Guest post by Arye Fohrman
Broadway’s most blasphemous show, Book of Mormon is one of those rare treats that truly lives up to the hype. Both critically acclaimed and a massive box office hit, BOM proves to be an all-round excellent experience at the theater.
With the opening number “Hello”, the show introduces you to the uniquely absurd, gleefully-inappropriate world of Matt Stone and Trey Parker. Best known for the longstanding cartoon TV series, South Park, the writers showcase their trademark style of being both hilarious and offensive: poking fun at everything from religion and race, even lampooning the genre of musicals (look out for some hilarious jabs at The Lion King, amongst others). Stone and Parker, who wrote the book, music and lyrics, are joined by Robert Lopez. Lopez is also famous for another Tony Award-winning show Avenue Q (often dubbed as a raunchy version of Sesame Street). The three of them round up to a perfect musical team!
The show follows the unlikely pairing of two fresh-faced Mormon Missionaries: Elder Price and Elder Cunningham. Price, uptight and conceited, dreams of being sent to Orlando, Florida; while Cunningham, kindhearted but a misfit, just dreams of making a new best friend. Much to the chagrin of Price, the two are paired (“Two by Two”) and sent to a rural village in Uganda. From the onset, they are met with adversity. Threatened upon arrival, their luggage is stolen by a genocidal warlord whose name I can’t even print. It all goes downhill from there.
I had the wonderful opportunity to see this show for a third time, and I was particularly impressed with how it has remained fresh, energetic, and sharp after almost 4 years on Broadway. Gavin Creel, who currently plays Elder Price (and won the Laurence Oliver for originating the role on the West End), inhabits the role perfectly. Although 38 years old, Creel is believable as a 19 year old missionary. He is a joy to watch with his spot-on humor, physicality and his pitch perfect voice. His vocal ability and acting chops are perfectly displayed in one of my favorites from the show-“I Believe”. His equally impressive counterpart, Christopher John O’Neill, is similarly fun to watch. He brings enormous charm to the character Elder Cunningham, who comes off as likable and funny despite being a misfit with a penchant for lying. You can’t help but love him by the end of the show.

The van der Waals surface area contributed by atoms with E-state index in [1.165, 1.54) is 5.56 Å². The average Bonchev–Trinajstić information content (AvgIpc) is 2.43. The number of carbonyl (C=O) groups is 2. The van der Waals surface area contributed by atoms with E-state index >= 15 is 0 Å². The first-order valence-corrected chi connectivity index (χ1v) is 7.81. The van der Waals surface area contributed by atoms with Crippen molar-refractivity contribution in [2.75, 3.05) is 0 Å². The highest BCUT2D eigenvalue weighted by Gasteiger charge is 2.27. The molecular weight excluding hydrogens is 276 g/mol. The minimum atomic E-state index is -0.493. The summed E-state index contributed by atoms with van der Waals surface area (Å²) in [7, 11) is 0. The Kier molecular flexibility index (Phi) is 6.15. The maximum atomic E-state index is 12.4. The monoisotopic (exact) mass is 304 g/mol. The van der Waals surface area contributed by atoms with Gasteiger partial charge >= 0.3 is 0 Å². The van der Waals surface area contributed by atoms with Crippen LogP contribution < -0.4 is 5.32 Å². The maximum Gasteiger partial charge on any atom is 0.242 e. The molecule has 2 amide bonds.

Nikki Renée Daniels (Nabalungi), the kind and naïve villager brings needed warmth to the show. Her humorous yet heartfelt “Sal Tlay Ka Siti” touches on her desire to leave the terrible circumstances she lives in and move to Salt Lake City, a place she believes will be her salvation.
The scenery is functional and clever, capturing everything from the joy of Disneyland to the war-torn villages of Africa—whilst never appearing overdone. The costumes are especially fun in the show. Sure, the main characters wear simple black pants, white shirt and a tie for the entirety of the show, but there’s an array of cameos from Yoda to Satan himself.
This neatly crafted musical which brings to light the practices and beliefs of Mormonism, simultaneously entertains and galvanizes the audience to introspect about their own beliefs, laugh at themselves, and maybe even treat people a little better. All this, and it avoids coming across as preachy.
Here’s what you should keep in mind if you decide to see Book of Mormon:
- Full bar, but insanely long lines
- Bathroom lines can get pretty long, so make sure to go ahead of time or right as intermission begins
- I found the seats to be comfortable, but the rows are very narrow; not so much leg or elbow room.
- There is a lottery option (2 tickets per winning person), but also a Standing Room Only option (also 2 per person) if you get there early enough. Those in the standing room line can also put their names into the lottery.